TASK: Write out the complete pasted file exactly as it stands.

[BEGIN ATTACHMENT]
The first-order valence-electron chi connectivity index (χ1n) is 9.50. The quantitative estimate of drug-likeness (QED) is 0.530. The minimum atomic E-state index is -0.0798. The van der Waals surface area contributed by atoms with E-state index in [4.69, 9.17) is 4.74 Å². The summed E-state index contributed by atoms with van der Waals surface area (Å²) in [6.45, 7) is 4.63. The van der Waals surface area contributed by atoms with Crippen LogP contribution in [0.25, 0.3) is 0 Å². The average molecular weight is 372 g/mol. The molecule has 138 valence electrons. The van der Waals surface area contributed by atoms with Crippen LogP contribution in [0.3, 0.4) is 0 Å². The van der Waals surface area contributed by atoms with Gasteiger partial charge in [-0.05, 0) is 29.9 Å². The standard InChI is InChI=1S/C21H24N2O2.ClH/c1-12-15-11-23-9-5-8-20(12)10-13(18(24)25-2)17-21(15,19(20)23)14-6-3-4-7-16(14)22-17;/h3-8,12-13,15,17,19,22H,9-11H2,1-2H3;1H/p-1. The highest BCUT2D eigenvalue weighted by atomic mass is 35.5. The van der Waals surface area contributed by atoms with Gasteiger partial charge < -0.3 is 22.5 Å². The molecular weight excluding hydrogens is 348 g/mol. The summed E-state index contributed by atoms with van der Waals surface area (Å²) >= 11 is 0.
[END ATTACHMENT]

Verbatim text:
The first-order valence-electron chi connectivity index (χ1n) is 9.50. The quantitative estimate of drug-likeness (QED) is 0.530. The minimum atomic E-state index is -0.0798. The van der Waals surface area contributed by atoms with E-state index in [4.69, 9.17) is 4.74 Å². The summed E-state index contributed by atoms with van der Waals surface area (Å²) in [6.45, 7) is 4.63. The van der Waals surface area contributed by atoms with Crippen LogP contribution in [0.25, 0.3) is 0 Å². The average molecular weight is 372 g/mol. The molecule has 138 valence electrons. The van der Waals surface area contributed by atoms with Crippen LogP contribution in [0.3, 0.4) is 0 Å². The van der Waals surface area contributed by atoms with Gasteiger partial charge in [-0.05, 0) is 29.9 Å². The standard InChI is InChI=1S/C21H24N2O2.ClH/c1-12-15-11-23-9-5-8-20(12)10-13(18(24)25-2)17-21(15,19(20)23)14-6-3-4-7-16(14)22-17;/h3-8,12-13,15,17,19,22H,9-11H2,1-2H3;1H/p-1. The highest BCUT2D eigenvalue weighted by atomic mass is 35.5. The van der Waals surface area contributed by atoms with Gasteiger partial charge < -0.3 is 22.5 Å². The molecular weight excluding hydrogens is 348 g/mol. The summed E-state index contributed by atoms with van der Waals surface area (Å²) >= 11 is 0.